## PSN-L Email List Message

Subject: FFT bin magnitude question
From: Randall Peters PETERS_RD@..........
Date: Wed, 11 Jul 2012 13:35:20 -0400

```Randy,
The factor of 16 difference that you mention is due to the fact that =
FFT algorithms do not 'normalize' their output.  A proper normalization req=
uires a 'sum' over the frequency domain (spectral) components to yield the =
same result as the average of the square of the time set values used to cal=
culate the Fourier transform.  Formally, this mathematical equivalence betw=
een the time domain and the frequency domain must be satisfied if Parseval'=
s theorem is to be obeyed.  In practice, I have never found a Cooley-Tukey =
(Fast Fourier) transform type for which this is done automatically.  The re=
ason involves the code-writers becoming sloppy so as to minimize memory req=
uirements placed on the computer.  In Excel's FFT calculation (Microsoft ca=
lls it 'Fourier Analysis' in their data analysis package (requiring 'add-in=
' to the 'tool-pak'), the Parseval requirement is satisfied only after  div=
iding the square of their modulus for a given row-value of FFT output [calc=
ulated using IMABS( )^2 ]  by the square of the total number of points used=
in calculating the transform.  For the usual single-sided presentation of =
the spectrum (ignoring non-physical negative frequencies that are part of t=
he math of Fourier's gift to the world; i.e., double sided, for 'egghead' m=
athematicians) individual modulus squared values get multiplied by a factor=
of two.   On the other hand, in Mathematica, the same modulus squared time=
s two value is treated differently.  It is instead divided by the total num=
ber of FFT points raised to the first power rather than the second power.  =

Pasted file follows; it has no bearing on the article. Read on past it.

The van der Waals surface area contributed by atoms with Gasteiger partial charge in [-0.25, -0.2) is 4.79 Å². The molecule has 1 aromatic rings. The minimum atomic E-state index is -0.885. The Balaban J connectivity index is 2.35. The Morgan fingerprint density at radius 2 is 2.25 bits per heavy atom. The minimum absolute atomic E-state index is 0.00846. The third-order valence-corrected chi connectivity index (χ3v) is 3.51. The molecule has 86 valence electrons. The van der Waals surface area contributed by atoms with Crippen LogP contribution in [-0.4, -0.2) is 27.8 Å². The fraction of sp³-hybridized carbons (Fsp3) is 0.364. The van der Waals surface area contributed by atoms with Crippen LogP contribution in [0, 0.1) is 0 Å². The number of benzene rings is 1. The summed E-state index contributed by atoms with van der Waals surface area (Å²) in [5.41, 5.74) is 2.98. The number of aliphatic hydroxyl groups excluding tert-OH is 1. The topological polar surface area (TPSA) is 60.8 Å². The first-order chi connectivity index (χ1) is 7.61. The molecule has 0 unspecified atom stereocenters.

The difference between these two approaches is undoubtedly due to their dif=
ferent style of matrix manipulation.  Neither is formally correct, because =
the output, if left uncorrected (by the factor of either N^2 or N) will nev=
er satisfy Parseval's theorem.
I will probably meet with debate over this posting, since I have gone =
'round and round' for more than a decade with the professional seismologist=
s about their need to start working with a better set of power spectral den=
sity units.  To satisfy both Parseval's theorem and to also work with somet=
hing that makes formal physics sense in terms of power-there can be only on=
e set of PSD units that are reasonable in terms of the whole world's recogn=
ition of the proper unit of power (watts).
That set of units can only be W/kg/Hz which equals m^2/s^3/Hz and not the l=
ong-standing seismology and mechanical engineering tradition of m^2/s^4/Hz =
(or g^2/Hz).
Some of them more correctly label their graphs with the words acceleration =
spectral density.  When one computes the FFT of the output from a seismomet=
er (accelerometer in general) in the units corresponding to the only thing =
to which the instrument responds; i.e., acceleration; then the ASD is simpl=
y m^2/s^4/Hz.  In other words, the ASD is very close to the single sided Fo=